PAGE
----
This year has taken a toll on all of us, and there’s no shame in the self-help game. I know I’m ready to process the woes of 2020 and head into 2021 with a fresh perspective, and what better way to kill a chilly winter day than to binge a new podcast?
Even uttering the phrase “self-help” is enough to make some people cringe. I can understand why – before I first tried dabbling in these types of motivational books and podcasts, I found them somewhat intimidating. But more often than not, the knowledge I gain from a selection out of the self-help genre makes me feel better about life and stronger as a person.
Seeking inspiration when we’re down doesn’t have to be such a serious endeavor, as you’ll see in this list! So, whether you’re a self-care maverick looking for something novel or you’re a newbie to the genre, give one of these three fantastic podcasts a shot as we head into the new year.
Go Help Yourself: A Comedy Self-Help Podcast to Make Life Suck Less
Synopsis: This podcast is the brainchild of Misty Stinnett and Lisa Linke, two actor-writer-comedians living in Los Angeles. Misty is on a quest for a greater perspective, while Lisa hates authority. So, they decided to read and review one self-help book per week and talk about what they loved, what they hated, and all the absurdities of life. Follow along as they highlight, dismantle, and belly laugh at all of the advice floating around the self-help landscape.
This show offers the perfect place to try a huge swathe of self-help books without requiring you to read them. Plus, with two hilarious comedians processing the books’ ideas along with you, you’re gonna have a ton of fun.
Through this podcast, you might find self-help wisdom that will inspire you in ways you never thought possible before. Or, you might just laugh your a** off. Either way, it’s a win!
Unlocking Us with Brené Brown
Synopsis: Join researcher and #1 New York Times best-selling author Brené Brown as she unpacks and explores the ideas, stories, experiences, books, films, and music that reflect the universal experiences of being human, from the bravest moments to the most brokenhearted.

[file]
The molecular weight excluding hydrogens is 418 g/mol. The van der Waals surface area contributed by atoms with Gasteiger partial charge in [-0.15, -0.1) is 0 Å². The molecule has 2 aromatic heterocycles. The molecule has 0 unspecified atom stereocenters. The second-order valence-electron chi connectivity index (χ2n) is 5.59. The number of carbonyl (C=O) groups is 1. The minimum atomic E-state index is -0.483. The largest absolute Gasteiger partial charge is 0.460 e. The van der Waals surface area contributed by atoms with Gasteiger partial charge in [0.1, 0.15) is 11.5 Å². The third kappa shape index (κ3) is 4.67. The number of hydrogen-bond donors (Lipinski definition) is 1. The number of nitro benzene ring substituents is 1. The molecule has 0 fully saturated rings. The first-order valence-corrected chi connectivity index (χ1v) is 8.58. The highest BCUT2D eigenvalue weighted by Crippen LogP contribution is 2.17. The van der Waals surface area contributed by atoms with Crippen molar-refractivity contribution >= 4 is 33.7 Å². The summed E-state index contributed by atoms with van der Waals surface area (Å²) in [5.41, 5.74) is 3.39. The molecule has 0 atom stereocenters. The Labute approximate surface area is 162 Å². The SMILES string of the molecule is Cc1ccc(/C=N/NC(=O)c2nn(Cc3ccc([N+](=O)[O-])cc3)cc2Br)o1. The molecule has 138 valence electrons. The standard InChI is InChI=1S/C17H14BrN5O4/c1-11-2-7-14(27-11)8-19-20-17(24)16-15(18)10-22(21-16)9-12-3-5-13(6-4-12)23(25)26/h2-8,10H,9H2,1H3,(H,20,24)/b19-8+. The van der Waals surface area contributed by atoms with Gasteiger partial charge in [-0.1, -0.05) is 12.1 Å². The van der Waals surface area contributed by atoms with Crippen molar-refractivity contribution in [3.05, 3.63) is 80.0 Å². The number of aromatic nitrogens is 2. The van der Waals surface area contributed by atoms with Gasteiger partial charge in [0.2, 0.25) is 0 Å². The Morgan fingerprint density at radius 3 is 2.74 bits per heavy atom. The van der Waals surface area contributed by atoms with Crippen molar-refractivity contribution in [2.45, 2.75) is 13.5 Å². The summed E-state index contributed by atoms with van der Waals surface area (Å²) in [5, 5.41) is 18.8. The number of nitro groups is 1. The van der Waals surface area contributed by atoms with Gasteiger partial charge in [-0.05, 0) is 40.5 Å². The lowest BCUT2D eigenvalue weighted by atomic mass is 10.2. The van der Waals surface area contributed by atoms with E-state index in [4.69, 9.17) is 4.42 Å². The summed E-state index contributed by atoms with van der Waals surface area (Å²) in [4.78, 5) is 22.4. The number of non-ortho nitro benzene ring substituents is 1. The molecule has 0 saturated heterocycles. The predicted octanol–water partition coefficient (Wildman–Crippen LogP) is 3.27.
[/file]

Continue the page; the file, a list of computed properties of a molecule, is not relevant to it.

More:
Even if you don’t follow her work, it’s likely you’ve heard about Brené Brown once or twice over the past few years. The 55-year-old is an American professor, author, and now podcast host who resides with her husband and children in Houston, Texas.
What makes her so interesting as a motivational figure is that Brené used to suffer from addictions to alcohol, smoking, overeating, and having control. That personal journey drove her to dedicate her career to the study of courage, shame, empathy, and vulnerability.
She spends her time sharing what she’s learned through her research and life experience to offer help to anyone who wants to learn to love themselves a little more.
The Overwhelmed Brain: Personal Growth for Critical Thinkers
Synopsis: My journey has helped me uncover deep emotional wounds to process and release. I’ve become more balanced and more honest, especially with myself. I’ve dropped many of my old people-pleasing and other co-dependent behaviors, unafraid to speak up for myself and live as authentically as I can.
I don’t claim perfection or enlightenment. I’m just more aware today than I was yesterday. And I look forward to learning more tomorrow.
Today I work as a Behavior and Relationship Coach and a teacher of emotional intelligence. My purpose with The Overwhelmed Brain is to help empower you to make decisions that are right for you.
Paul Colaianni’s journey to self-actualization began in 2005, when an unexpected and devastating breakup sent him into a spiraling depression in which he faced long-buried trauma, suppressed emotions, and deep existential pain. At the time he felt lost, and unsure of how to break free from his own mental roadblocks as he tried to find happiness.
It would be several years before Colaianni would start to find the answers he was seeking. He had tried to fill the void in his heart with another seemingly perfect relationship, only for that to crumble as his last one did. His severe depression failed to lift despite his hopes that his romantic circumstances would aid his mental stability.
Now, Paul helps others to break through their own mental barriers to find peace by offering insight into the tools he developed in unpacking his own deep-rooted sadness.